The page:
World’s most expensive whisky?

7th
Oct. × ’11

Marking another milestone in the transformation of whisky as a drink to whisky as a collectible, a Chinese businessman bought the last remaining bottle of 62 year old Dalmore at Changi Airport in Singapore for £125,000.

A 62 year old Dalmore had previously changed hands at the Pennyhill Park Hotel in Surrey, UK for £32,000 in 2005.

This represents a notional return of 390% in just six years, not bad by any measure!

But the Dalmore 62 is not the world’s most expensive whisky. Dalmore themselves have also released the Trinitas, a 64 year old expression (retailing at £100,000 a bottle). Beating that, the rather unknown Ruwa whisky sells at £3.8m. Ludicrously high for a bottle containing unknown spirit, even if it is covered in white gold and diamonds.

Tasting notes: I won’t pretend to have tasted the Dalmore 62, and from a brief search on the internet it seems that nobody else has actually written any tasting notes either. We’ll have to just make do with knowing that it was the “most beautiful thing” ever tasted by the bar manager of the Pennyhill Park Hotel. Slainthe!

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Reuters reports on Whisky in China

19th
Sep. × ’11

Reuters published an article titled “Status in a bottle” on whisky consumption in China. Nothing much new – again reinforcing the often heard ideas about why whisky is becoming more popular over here. I’d like to see these views challenged from time to time, but can’t really argue with the overall view.

Key quote:

“In China there are 20 million new consumers which reach the legal drinking age each year,” he said. “There is a very big aspiration for international spirits.”

Gilbert Ghostine, Diageo Asia-Pacific

Read the article here

Award winners at the 2011 WhiskyLive Shanghai

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Chinese whisky

30th
Mar. × ’11

Maltinchina has been continuously under the impression that whisky has NEVER BEEN PRODUCED IN CHINA. It turns out this is not true. After talking last night to Raymond Li of Beijing’s Single Malt Club it seems that whisky was produced a long time ago in Qingdao by the same company that produces Qingdao beer.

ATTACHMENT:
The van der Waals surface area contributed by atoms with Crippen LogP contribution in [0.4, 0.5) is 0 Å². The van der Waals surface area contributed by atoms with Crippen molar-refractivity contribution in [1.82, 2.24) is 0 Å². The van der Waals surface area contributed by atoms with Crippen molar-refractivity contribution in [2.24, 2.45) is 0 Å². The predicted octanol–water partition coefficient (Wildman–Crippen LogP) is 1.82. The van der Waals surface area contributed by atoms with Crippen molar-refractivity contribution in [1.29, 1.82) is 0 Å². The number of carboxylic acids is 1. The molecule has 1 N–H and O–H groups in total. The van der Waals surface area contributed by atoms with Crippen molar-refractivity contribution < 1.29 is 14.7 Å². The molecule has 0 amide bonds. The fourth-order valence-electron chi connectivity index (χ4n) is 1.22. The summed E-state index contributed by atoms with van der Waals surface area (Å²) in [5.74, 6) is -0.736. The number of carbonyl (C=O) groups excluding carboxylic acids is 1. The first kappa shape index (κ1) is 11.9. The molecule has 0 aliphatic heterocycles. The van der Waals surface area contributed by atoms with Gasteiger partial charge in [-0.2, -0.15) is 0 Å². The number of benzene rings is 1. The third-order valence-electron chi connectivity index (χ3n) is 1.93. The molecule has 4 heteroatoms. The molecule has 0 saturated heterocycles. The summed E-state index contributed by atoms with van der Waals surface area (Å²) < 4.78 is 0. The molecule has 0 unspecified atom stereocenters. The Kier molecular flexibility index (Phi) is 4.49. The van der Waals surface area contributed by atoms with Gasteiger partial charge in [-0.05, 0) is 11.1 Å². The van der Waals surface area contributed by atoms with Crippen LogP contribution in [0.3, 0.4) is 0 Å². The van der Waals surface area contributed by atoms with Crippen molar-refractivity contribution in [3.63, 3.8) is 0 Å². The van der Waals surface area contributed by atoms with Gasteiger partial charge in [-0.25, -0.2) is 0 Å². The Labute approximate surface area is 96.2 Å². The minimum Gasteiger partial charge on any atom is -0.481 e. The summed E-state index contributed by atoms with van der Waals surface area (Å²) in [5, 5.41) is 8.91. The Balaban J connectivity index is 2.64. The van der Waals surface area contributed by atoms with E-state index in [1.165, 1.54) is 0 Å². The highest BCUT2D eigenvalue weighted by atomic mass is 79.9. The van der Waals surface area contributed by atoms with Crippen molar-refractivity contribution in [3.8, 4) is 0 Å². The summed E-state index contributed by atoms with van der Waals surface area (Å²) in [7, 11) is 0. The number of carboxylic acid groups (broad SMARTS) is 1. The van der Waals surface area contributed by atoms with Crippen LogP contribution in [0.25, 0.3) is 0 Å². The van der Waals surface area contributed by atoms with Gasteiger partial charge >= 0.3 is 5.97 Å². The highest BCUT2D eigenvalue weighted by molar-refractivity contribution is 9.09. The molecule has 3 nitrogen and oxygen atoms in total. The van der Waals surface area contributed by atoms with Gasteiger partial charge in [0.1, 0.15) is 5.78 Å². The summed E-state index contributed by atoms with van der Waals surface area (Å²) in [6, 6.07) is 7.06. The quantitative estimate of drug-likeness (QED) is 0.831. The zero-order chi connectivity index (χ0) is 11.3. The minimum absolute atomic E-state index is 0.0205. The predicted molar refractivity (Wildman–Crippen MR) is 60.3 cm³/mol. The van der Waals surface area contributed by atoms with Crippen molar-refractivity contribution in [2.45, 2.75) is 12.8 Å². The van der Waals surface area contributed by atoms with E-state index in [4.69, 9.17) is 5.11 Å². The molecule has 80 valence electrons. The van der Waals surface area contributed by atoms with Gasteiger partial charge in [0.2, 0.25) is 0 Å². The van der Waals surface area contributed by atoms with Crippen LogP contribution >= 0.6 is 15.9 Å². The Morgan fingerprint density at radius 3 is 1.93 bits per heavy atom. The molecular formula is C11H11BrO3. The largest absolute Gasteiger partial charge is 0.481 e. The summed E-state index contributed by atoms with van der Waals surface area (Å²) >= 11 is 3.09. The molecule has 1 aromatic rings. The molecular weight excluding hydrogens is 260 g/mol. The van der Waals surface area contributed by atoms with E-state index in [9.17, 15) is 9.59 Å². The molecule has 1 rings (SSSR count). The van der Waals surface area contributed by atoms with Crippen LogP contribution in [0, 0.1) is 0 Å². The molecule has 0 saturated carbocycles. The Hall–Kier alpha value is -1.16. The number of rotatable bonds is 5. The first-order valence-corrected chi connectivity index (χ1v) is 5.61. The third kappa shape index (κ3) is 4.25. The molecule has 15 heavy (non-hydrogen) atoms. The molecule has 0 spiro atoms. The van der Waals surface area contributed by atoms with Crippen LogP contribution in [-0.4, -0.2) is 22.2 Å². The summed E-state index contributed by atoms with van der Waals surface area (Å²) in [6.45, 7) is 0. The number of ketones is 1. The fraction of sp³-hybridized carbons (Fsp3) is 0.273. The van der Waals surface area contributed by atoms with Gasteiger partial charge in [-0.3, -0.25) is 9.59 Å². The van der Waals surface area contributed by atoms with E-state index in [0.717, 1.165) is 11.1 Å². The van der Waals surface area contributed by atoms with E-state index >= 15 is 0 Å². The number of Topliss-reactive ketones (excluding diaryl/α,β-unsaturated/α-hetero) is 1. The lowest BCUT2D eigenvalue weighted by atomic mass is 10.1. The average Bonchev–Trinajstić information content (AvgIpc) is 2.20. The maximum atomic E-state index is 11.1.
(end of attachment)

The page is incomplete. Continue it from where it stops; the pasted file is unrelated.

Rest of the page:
Some expert baidu-fu later on, and I found some reports on this somewhat dubious enterprise… as well as some photos. Seems like it was mothballed some time ago, but there is a lot of stock maturing in that warehouse. Time for a trip to Qingdao I think…..

The stills at Qingdao's distillery

The full article (in Chinese) is available here. I’ll do a translation soon.

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Happy New Year

3rd
Jan. × ’11

2011, may it be a wonderful year for everyone. MaltInChina took off to the Swiss Alps for a family holiday. Much snow, board games and of course some whisky made it a great start to the year.

Bruichladdich, Ardbeg and Risk

tough game, but I won in the end!

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WSJ blogs about the China Whisky Market

23rd
Nov. × ’10

China’s New Drink: Single-Malt Scotch

Note the quote from Bowmore’s regional sales manager:

“There are very few old-aged casks left to bottle”

This is true not only for Bowmore but for most Scottish distilleries. Looks like the market for old spirit will continue to be strong, and those independent bottlers that are sitting on large stocks can look forward to continued strong prices. Whisky auctions in Scotland are also beginning to notice increased demand from Asia.

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UK & China agree over Scotch

23rd
Nov. × ’10

China and the UK have announced an agreement to ensure that whisky sold in China can only be labeled ‘Scotch’ if it is actually produced in Scotland. Does this spell the end of the road for Red Labial (not a freudian slip…) in China?

red labial danwei

The truly revolutionary Scotch! Photo from danwei.org

Most likely not. While it is a step forward for the promotion of whisky (note the spelling) in China, most Chinese citizens do not know much about the origin of whisky, nor care much for its taste (source = taxi driver interviews). Another significant problem is that “政府的应酬不用威士忌的” and “现在政府的应酬都是需要红酒的” (The government does not drink whisky at dinner parties, the government needs red wine!). This telling quote was from a conversation with a friend of mine in Nantong who was asking for advice on opening an alcohol shop in his city. I of course suggested whisky as a fine product to stock, but he doesn’t believe that whisky can sell, as the local leaders don’t drink it. Perhaps a smart move for Diageo and PR would be to adjust their ads to target those in charge over here? They might find inspiration from this advert for White Gold Vodka in their excellent Siberian airlines campaign of a few years ago: